Triangle, Square, Hexagon, Octagon

Via Flickr:
Hidden inside the proof of an octagon are all the necessary components of a similar proof of a hexagon, an equilateral triangle, and a square. While I did this set of proofs using a computer program, I find there’s an elegance and tranquility which comes from doing it with a straightedge and a compass. I’m looking forward to being able to find the similar proofs of the pentagon and heptagon within this same shape.

It’s one of the beauties of these forms that all of the polygons start from the same side length, and yet as they iterate, the outermost shape becomes larger. The length of the side doesn’t change, but the angles do — and so the shapes grow ever larger from the same seed. The pentagon will nest within the hexagon, and the heptagon within the octagon. I’m kind of Curtis to see if drawing the heptagon will reveal the pentagon, but I’m not holding my breath— both are notoriously tricky to get right.

As some readers may know, the seven core shapes — these four, plus the two named but not shown, plus the circle — are the basis of our Design Thinking schematic at school. Today, a student was panicking about his Spanish project. I showed him how to brainstorm, how to visualize his completed project, and how to name the problems with his design. We imagined his project a few times, a few different ways, settled on an overall design, and then we cut the parts for his project’s visual aid, assembled them in rough form. In the process, we discovered his project would need the words for "lime green" in Spanish, along with "orange" and "yellow" and "graph paper" and "photograph" and "map" and "gray". By dialing backward and forward around the design thinking schematic, through the diagram of the shapes shown below, my student friend gradually saw his project emerge from the chaos.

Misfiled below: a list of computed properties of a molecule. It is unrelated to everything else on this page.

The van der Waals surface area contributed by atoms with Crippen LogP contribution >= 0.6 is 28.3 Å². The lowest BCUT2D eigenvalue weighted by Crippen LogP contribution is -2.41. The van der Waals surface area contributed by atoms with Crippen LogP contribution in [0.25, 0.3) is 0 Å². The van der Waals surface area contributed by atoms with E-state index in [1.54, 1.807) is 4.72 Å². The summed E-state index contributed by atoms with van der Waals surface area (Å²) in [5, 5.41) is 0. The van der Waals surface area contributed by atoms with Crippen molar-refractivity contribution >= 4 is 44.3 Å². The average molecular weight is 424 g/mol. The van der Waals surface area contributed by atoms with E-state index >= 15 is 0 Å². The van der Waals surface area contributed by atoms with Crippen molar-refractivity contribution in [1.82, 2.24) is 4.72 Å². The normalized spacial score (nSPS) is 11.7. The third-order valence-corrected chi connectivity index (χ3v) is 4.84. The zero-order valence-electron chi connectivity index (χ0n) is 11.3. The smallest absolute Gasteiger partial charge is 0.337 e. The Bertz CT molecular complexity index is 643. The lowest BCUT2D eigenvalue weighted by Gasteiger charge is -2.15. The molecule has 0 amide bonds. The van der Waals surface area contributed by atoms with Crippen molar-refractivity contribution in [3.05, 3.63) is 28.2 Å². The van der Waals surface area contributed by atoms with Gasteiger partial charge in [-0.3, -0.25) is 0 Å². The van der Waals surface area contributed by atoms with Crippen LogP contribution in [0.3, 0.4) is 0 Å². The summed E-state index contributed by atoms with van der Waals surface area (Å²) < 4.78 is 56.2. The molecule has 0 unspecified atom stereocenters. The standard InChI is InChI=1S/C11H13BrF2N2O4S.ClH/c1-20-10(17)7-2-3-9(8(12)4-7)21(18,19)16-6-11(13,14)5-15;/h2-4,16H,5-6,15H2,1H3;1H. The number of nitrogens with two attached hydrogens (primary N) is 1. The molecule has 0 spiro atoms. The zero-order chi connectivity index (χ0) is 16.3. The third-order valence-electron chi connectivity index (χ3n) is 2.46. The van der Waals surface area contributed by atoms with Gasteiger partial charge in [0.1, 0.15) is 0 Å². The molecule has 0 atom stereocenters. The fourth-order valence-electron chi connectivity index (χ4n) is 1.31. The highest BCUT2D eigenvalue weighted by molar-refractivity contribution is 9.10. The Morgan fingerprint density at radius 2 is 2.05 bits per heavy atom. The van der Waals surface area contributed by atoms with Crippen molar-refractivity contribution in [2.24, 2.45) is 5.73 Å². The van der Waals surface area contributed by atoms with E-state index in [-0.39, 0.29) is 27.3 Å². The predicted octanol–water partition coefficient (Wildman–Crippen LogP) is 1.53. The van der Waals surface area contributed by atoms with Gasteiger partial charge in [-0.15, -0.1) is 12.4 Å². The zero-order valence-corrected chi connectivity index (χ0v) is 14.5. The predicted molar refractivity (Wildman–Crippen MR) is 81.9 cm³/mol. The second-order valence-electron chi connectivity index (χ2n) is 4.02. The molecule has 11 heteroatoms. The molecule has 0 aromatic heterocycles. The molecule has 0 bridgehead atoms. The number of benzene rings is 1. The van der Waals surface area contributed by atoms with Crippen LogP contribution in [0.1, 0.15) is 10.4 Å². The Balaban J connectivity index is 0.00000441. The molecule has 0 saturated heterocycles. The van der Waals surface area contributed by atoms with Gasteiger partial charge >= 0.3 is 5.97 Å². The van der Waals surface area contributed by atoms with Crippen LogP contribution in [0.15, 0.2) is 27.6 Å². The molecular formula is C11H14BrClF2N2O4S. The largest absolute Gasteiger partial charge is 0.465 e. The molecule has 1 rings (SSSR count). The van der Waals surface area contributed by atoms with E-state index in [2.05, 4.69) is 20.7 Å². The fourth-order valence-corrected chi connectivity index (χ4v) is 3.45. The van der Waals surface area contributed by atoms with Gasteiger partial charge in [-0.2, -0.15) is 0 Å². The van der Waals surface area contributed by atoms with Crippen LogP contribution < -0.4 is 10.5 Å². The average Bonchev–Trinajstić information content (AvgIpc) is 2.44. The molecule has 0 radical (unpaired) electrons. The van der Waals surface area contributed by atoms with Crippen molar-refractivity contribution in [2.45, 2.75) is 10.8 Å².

While he held the project tight, he could only imagine the linear process: first do this step, then this one, then this one, then this one, and so on. He was like the baseline of all the shapes, working through the infinite points of the line. By doing design thinking — by calling out the individual functions of his brain, like naming a problem or cutting away the impractical matters, —he leapt away from the original line, to build something much vaster and stronger than just stressing out and finishing his project at the last minute could have done. It’s going to take dozens more go-arounds, maybe, before he gets it completely. But there’s a hidden power in the design movement and in the Maker movement. It calls forth new powers of the mind in response to encountering problems, in much the same way that the Octagon — in my teaching, the shape that means "ask for help" — reveals the interdependent and elegant forms of three other polygons. Underlying all of it, the circle — "what shall I do next?" — brings us back again and again to the places where we began, more expansive and more fully encompassing the full measure of our powers than we were before.

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